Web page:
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USP Colloquium Series: Architecture and the Housing Question


Picture caption: A splash pool in Novyie Cheriomushki. 1964 © John Reps Papers, #15-2-1101. Division of Rare and Manuscript Collections, Cornell University Library

Join the UCSD Department of Urban Studies and Planning for this event in the USP Colloquium Series, Architecture and the Housing Question. This hybrid event will take place in-person (USP Studio) and via zoom, on Wednesday, March 2, 12-1:30pm (PT).



In this colloquium Juliana Maxim and Can Bilsel will discuss their forthcoming book, Architecture and the Housing Question. This book is an outcome of a collaborative project that began in 2015 when the editors convened an international conference in San Diego. 

Architecture and the Housing Question examines how the design and provision of housing around the world have become central both to competing political projects and to the architecture profession. How have architects acting as housing experts helped alleviate or enforce class, race, and gender inequality? What are the disciplinary implications of taking on shelter for the multitude as an architectural assignment and responsibility? The book features essays in the historiography of architecture and the housing question, and a collection of historical case studies. The thematic organization of the collection, interrogating housing expertise, the state apparatus, segregation and colonialism, highlights the methodological questions that underpin its international outlook.

Routledge link:

Graham Foundation link:



Juliana Maxim, Associate Professor and Chair of the Department of Art, Architecture and Art History at the University of San Diego, is an art and architectural historian whose work focuses on the history of modern aesthetic practices – from photography to urbanism – under the communist, centralized states of the Soviet Bloc. She completed her PhD dissertation in the History, Theory and Criticism of Architecture at MIT in 2006. Maxim was a recipient of the National Council for East European and Eurasian Research Award (2008-2010) and was an American Council for Learned Societies post-doctoral fellow (2012-2013). Her book titled The Socialist Life of Modern Architecture: Bucharest, 1955-1965 (Routledge), explores the remarkably intense and multifaceted architectural activity in postwar Romania and the mechanisms through which architecture was invested with political meaning.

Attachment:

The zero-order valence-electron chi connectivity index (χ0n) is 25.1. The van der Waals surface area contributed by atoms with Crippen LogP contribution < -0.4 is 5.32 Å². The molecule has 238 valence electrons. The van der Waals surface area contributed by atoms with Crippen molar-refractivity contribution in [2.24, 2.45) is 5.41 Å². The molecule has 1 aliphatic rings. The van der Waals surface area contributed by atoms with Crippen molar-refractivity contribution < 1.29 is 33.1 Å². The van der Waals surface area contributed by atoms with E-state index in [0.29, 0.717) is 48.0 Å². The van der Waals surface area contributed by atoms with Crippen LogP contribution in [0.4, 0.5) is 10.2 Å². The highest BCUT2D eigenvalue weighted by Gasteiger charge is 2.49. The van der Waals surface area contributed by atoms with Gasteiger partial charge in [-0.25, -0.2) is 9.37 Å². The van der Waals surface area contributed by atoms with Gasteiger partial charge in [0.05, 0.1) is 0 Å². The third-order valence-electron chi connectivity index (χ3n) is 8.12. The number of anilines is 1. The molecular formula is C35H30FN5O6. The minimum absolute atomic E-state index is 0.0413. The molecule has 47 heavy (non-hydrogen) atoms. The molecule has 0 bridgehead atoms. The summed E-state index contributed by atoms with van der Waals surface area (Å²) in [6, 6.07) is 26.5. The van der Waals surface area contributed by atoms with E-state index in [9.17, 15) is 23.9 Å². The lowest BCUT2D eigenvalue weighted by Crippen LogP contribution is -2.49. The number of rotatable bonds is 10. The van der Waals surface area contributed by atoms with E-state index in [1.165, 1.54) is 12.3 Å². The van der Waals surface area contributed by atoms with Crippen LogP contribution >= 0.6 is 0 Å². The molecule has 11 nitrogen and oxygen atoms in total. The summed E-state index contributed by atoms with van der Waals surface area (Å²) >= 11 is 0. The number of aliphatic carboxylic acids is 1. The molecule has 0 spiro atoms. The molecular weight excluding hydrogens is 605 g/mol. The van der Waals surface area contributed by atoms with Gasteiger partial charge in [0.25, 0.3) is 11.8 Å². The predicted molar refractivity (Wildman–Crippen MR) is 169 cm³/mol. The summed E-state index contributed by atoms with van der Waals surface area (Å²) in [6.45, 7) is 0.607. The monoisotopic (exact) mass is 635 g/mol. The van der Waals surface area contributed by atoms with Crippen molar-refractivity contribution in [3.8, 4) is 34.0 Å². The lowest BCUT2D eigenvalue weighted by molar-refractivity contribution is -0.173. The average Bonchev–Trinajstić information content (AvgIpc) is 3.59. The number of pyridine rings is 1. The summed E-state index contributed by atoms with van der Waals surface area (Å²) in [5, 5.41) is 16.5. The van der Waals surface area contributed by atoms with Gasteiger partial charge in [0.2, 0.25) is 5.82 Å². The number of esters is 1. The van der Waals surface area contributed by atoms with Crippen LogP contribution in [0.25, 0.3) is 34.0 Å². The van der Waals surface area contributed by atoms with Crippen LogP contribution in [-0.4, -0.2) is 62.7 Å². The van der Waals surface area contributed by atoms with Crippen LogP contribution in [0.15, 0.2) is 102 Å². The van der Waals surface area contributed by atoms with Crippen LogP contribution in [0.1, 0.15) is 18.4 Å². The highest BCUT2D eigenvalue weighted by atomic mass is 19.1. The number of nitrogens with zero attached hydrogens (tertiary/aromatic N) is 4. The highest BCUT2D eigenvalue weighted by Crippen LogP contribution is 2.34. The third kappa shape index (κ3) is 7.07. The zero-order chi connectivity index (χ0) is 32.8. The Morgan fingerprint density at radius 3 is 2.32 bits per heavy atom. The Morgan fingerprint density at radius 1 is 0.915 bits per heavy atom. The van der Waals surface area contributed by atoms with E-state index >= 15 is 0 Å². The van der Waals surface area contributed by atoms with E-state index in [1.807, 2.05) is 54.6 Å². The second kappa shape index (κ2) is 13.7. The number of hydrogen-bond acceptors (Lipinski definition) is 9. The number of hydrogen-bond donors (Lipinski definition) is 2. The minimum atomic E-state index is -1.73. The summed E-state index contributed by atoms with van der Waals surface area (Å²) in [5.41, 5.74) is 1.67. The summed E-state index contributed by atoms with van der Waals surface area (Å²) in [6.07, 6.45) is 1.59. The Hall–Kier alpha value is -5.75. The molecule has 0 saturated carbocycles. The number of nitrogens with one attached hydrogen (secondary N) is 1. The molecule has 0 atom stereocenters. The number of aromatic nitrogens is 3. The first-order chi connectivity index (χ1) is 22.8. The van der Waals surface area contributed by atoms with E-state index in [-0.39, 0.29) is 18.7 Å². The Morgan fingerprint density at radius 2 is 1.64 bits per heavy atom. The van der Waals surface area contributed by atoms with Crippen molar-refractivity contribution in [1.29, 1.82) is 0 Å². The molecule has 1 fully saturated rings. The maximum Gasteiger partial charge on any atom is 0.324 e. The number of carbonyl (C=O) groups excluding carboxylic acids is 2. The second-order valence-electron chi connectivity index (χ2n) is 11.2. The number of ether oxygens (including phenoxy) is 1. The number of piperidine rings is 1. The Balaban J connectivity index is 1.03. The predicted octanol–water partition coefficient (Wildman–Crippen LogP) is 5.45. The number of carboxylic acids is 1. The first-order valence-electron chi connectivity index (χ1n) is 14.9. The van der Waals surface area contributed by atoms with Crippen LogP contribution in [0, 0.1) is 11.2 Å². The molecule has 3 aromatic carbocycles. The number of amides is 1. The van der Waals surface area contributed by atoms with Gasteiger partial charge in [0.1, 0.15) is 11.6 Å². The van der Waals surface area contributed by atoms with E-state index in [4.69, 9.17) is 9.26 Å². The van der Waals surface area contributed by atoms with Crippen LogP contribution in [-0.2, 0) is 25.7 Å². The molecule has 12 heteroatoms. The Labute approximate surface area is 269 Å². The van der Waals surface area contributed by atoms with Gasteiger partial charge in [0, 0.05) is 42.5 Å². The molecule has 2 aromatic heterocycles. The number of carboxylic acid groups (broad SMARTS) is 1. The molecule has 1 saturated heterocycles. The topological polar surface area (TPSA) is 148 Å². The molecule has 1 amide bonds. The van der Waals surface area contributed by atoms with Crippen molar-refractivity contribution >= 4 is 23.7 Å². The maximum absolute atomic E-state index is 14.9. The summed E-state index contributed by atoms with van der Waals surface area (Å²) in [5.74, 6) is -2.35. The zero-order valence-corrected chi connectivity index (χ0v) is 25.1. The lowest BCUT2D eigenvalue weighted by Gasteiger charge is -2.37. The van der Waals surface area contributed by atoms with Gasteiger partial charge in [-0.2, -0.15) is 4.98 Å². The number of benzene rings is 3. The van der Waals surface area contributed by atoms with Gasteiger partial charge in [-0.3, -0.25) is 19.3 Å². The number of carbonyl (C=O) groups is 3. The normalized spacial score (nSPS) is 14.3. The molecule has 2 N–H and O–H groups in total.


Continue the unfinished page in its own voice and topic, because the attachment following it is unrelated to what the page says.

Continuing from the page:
Can Bilsel is Professor at the University of San Diego where he served as Chair of the Department of Art, Architecture and Art History, and the founding Director of the Architecture Program. He holds a PhD from Princeton University, SMArchS from MIT, and a B.Arch from METU in Ankara, Turkey. Bilsel has written and lectured on modern architecture and archaeology museums, and on the changing political contexts and audiences of architectural conservation. His publications include Antiquity on Display: Regimes of the Authentic in Berlin’s Pergamon Museum (Oxford, 2012), “Crisis in Conservation: Istanbul’s Gezi Park Between Restoration and Resistance” (2017), “Our Anatolia: Organicism and the Making of the Humanist Culture in Turkey,” (2007). He is currently working on a series of essays on urban protests, resistance and memorialization.